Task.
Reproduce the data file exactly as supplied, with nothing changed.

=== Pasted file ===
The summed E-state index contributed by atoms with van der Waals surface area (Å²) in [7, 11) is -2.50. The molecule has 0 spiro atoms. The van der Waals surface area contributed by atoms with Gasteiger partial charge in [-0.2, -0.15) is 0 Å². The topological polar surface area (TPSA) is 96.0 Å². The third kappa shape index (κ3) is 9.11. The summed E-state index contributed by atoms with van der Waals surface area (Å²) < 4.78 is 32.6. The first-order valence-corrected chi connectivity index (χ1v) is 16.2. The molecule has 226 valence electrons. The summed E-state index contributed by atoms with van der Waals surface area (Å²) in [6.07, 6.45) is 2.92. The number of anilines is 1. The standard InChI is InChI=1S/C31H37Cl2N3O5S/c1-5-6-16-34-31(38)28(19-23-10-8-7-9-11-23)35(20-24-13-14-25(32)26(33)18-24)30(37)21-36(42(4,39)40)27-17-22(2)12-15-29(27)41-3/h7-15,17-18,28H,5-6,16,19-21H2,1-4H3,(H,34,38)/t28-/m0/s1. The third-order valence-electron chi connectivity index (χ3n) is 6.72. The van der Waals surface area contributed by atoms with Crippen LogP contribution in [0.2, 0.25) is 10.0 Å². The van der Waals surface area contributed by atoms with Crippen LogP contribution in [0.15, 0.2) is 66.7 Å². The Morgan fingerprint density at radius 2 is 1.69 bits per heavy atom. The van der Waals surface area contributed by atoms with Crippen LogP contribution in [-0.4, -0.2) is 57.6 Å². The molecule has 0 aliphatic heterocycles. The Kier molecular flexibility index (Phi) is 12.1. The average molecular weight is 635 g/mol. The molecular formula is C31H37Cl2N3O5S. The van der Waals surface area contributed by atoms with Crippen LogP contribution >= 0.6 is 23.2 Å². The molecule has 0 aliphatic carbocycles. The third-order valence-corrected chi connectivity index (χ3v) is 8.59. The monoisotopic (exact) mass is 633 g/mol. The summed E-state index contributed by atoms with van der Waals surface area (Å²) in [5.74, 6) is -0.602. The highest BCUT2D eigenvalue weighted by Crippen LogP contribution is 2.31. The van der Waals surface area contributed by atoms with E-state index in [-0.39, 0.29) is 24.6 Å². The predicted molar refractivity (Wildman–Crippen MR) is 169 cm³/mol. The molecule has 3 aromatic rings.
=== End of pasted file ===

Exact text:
The summed E-state index contributed by atoms with van der Waals surface area (Å²) in [7, 11) is -2.50. The molecule has 0 spiro atoms. The van der Waals surface area contributed by atoms with Gasteiger partial charge in [-0.2, -0.15) is 0 Å². The topological polar surface area (TPSA) is 96.0 Å². The third kappa shape index (κ3) is 9.11. The summed E-state index contributed by atoms with van der Waals surface area (Å²) < 4.78 is 32.6. The first-order valence-corrected chi connectivity index (χ1v) is 16.2. The molecule has 226 valence electrons. The summed E-state index contributed by atoms with van der Waals surface area (Å²) in [6.07, 6.45) is 2.92. The number of anilines is 1. The standard InChI is InChI=1S/C31H37Cl2N3O5S/c1-5-6-16-34-31(38)28(19-23-10-8-7-9-11-23)35(20-24-13-14-25(32)26(33)18-24)30(37)21-36(42(4,39)40)27-17-22(2)12-15-29(27)41-3/h7-15,17-18,28H,5-6,16,19-21H2,1-4H3,(H,34,38)/t28-/m0/s1. The third-order valence-electron chi connectivity index (χ3n) is 6.72. The van der Waals surface area contributed by atoms with Crippen LogP contribution in [0.2, 0.25) is 10.0 Å². The van der Waals surface area contributed by atoms with Crippen LogP contribution in [0.15, 0.2) is 66.7 Å². The Morgan fingerprint density at radius 2 is 1.69 bits per heavy atom. The van der Waals surface area contributed by atoms with Crippen LogP contribution in [-0.4, -0.2) is 57.6 Å². The molecule has 0 aliphatic heterocycles. The Kier molecular flexibility index (Phi) is 12.1. The average molecular weight is 635 g/mol. The molecular formula is C31H37Cl2N3O5S. The van der Waals surface area contributed by atoms with Crippen LogP contribution >= 0.6 is 23.2 Å². The molecule has 0 aliphatic carbocycles. The third-order valence-corrected chi connectivity index (χ3v) is 8.59. The monoisotopic (exact) mass is 633 g/mol. The summed E-state index contributed by atoms with van der Waals surface area (Å²) in [5.74, 6) is -0.602. The highest BCUT2D eigenvalue weighted by Crippen LogP contribution is 2.31. The van der Waals surface area contributed by atoms with E-state index in [-0.39, 0.29) is 24.6 Å². The predicted molar refractivity (Wildman–Crippen MR) is 169 cm³/mol. The molecule has 3 aromatic rings.